MichaelCD - The Blog.

The thoughts of Michael Cadwallader. Coffee loving, history book reading, Cheshire man.

Saturday, October 28, 2006

100 Posts

This is the 100th post on this blog. That's including my early posts, even though they were rather spurious and infrequent to say the least! Posting frequency has also slowed down a bit recently, a fact of which I am all to aware. One or two of my recent posts have been 5-10 minute jobs, and therefore, probably not of the same quality of my early posts. For this I can only apologise.

The thing is, when you start a blog, or in my case when you get a second blogging wind, the subjects seem to roll into your head at will. The fire in your belly is only placated by switching on your computer. Recently, however, I have been wondering if I am suffering from a well-known disease, as those ideas have seemingly dried up, like a desert river.

But the facts remain the same. The same subjects are still important. The economy is still teetering on the brink of a nasty piece of turbulence. The immigration debate is still so one-sided it's sickening. I watched Question Time on Thursday and had to switch it off, especially when the smug Ashdown was talking. The text page, where they receive SMS's from the public is pretty revealing of the type of people who watch QT:

Text: We desperately need immigrants. They keep wages low.
Shirley, London

Text: We need Poles because half of our country is too lazy to work.
Dennis, Wigan

Well at least Shirley is honest, unlike ITN's Tom Bradby who reckons that there is 'no evidence of immigration affecting the Labour market'. Yeah right. But, who is the 'we' Shirley is talking about? As for 'Dennis', well he probably employs many Poles and makes a nice profit from paying them pitiful wages. Either that or he's a moron, you decide.

And then there's debt. Like all the Anglo nations we just love debt. Even our Chancellor get's in on the show with his record borrowing. And like the Chancellor, people are wracking up the debt with no intention of paying. Of course, with wages not rising for the vast majority of people (with one big exception), they need to keep borrowing to maintain a lifestyle they believe they are entitled to. Which is where I come in with cautionary advice, 'there's no such thing as a free lunch', I say. The people, however, don't or won't listen. They still reach for their credit cards; they cheer spiralling house prices; and they reach for their get out of jail free card, otherwise known as an IVA. IVA's are up 153% from last year, by the way.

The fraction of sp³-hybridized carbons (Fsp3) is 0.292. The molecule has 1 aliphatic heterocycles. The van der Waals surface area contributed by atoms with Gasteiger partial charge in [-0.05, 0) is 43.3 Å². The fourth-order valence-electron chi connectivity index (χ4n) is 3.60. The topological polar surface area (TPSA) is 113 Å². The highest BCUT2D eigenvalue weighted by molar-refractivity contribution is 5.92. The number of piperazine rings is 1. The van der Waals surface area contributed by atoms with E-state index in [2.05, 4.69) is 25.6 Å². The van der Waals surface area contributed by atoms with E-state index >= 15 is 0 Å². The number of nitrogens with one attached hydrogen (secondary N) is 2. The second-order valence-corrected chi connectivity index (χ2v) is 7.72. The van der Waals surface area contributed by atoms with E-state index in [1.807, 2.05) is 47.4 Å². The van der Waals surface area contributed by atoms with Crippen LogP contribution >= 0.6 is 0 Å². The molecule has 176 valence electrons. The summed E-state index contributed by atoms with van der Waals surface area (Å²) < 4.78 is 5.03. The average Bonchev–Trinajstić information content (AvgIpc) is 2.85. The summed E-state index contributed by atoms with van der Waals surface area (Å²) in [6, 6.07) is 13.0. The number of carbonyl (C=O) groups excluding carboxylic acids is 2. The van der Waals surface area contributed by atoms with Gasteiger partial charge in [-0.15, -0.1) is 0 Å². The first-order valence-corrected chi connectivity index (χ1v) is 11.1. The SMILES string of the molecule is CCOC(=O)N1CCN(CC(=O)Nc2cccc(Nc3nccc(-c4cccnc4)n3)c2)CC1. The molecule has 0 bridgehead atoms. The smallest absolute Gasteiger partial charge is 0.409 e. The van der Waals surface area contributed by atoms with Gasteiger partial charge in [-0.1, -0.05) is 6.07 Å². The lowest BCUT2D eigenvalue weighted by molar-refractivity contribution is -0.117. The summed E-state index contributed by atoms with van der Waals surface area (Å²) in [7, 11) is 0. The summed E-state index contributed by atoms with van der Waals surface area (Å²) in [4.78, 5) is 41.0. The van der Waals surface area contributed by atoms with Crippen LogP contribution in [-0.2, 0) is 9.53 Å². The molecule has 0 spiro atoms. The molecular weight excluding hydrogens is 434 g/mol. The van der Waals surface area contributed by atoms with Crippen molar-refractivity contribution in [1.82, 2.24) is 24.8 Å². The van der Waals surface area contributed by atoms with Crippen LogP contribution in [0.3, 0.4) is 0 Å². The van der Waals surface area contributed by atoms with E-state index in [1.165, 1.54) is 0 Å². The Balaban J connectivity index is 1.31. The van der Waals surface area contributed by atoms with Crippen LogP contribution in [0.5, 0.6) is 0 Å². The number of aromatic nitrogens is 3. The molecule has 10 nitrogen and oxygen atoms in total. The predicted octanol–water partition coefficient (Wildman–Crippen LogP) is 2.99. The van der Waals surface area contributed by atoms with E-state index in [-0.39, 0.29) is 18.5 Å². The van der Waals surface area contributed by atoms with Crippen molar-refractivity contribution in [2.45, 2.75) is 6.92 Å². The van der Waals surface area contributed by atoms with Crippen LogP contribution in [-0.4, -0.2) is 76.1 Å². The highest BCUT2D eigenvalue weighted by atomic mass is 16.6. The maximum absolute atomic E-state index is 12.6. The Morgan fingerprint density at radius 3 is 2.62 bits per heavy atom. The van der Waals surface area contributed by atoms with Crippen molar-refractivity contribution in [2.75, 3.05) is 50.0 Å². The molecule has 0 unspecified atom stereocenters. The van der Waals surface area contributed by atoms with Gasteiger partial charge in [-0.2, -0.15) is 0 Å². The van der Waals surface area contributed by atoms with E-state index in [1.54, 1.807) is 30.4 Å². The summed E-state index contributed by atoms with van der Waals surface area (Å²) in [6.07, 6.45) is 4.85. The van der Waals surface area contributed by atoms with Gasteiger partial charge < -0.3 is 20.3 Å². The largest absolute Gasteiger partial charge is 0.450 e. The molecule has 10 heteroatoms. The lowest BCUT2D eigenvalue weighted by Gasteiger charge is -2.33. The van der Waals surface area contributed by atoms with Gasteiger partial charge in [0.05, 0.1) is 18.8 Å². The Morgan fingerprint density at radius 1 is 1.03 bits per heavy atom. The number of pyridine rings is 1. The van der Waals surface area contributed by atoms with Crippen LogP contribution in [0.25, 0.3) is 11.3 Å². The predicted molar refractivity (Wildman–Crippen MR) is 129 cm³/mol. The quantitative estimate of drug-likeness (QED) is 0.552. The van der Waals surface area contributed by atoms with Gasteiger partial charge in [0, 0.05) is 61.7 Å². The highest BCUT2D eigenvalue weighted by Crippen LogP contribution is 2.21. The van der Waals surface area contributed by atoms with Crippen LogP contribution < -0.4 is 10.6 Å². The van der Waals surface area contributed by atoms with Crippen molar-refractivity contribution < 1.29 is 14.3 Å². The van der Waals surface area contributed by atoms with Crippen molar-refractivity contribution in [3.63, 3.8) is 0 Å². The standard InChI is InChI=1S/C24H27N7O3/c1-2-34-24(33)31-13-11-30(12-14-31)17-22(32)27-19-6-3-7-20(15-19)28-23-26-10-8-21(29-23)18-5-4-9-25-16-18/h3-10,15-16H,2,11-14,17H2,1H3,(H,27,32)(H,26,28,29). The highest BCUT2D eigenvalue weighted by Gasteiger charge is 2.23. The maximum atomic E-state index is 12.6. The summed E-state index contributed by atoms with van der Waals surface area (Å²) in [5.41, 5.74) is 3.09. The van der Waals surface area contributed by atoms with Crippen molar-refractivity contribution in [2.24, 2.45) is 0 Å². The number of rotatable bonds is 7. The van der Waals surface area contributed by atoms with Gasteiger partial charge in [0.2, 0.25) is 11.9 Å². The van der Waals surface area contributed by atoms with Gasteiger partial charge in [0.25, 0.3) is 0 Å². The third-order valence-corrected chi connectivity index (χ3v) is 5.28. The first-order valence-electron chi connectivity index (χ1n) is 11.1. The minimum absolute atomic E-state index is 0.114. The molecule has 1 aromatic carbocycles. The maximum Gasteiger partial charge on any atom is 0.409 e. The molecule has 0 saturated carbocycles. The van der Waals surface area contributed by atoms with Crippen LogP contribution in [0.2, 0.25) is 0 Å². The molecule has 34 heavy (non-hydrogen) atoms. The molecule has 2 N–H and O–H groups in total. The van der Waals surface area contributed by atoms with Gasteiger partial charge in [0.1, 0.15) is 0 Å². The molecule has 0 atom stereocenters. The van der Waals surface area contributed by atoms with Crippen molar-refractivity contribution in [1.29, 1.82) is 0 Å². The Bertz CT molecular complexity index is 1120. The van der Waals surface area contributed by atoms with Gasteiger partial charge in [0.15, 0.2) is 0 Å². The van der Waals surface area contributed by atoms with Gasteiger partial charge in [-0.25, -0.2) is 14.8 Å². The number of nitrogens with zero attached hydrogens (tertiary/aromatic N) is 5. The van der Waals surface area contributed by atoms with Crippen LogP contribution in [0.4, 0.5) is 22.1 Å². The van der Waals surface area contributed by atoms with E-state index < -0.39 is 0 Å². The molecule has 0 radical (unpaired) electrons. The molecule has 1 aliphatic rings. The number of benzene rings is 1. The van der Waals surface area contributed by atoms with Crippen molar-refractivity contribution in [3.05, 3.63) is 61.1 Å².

I caution against these things and my other bug bears like energy dependence, inflation and the uselessness of multiculturalism because I am a decidedly old school conservative. George Oborne would never say 'there's no such thing as a free lunch', and no modern Tory would talk about 'a strong Pound'. They are engaged in realpolitik, I suppose. But, this is the reason why I, and every small 'c' conservative, needs to blog. We all have our niches and differences, unlike the popinjays on the left. But we also know that true conservatism will not die. And that when, as it must, the House of Cards comes tumbling down, people always return to cherishing the very things that we stand for - thrift, family and community.

3 Comments:

At 3:03 am, Blogger nzconservative said...

'Like all of the Anglo-Saxon countries we love debt'

Ain't that the truth, the US is probalaby the worst in this respect, followed by the UK and New Zealand.

Australia isn't doing too badly, as the aussie Government has put in place a lot of incentives for people to save.

I think the next decade will present big problems for English speaking countries as their Government's starts emptying the coffers to pay for the retiring baby-boomers.

On the plus side, at least Anglo-Saxon countries don't have extravagant income related welfare benefits like some of the Continental countries.

 
At 6:39 pm, Blogger Michaelcd said...

The problem is the ilusion of wealth, that debt economies show. Somewhere like Italy, for example, has welfare state problems of which they are acutely aware.

It's exactly the opposite situation, in the Anglo-Saxon countries. As you mentioned, there will be numerous retirees in the next 5 years. The effects of this, in a highly leveraged society, will be devestating. And yet, we are still sleepwalking into this 'perfect storm'.

 
At 5:23 am, Blogger Dennis Mangan said...

Bravo, Michael.

 

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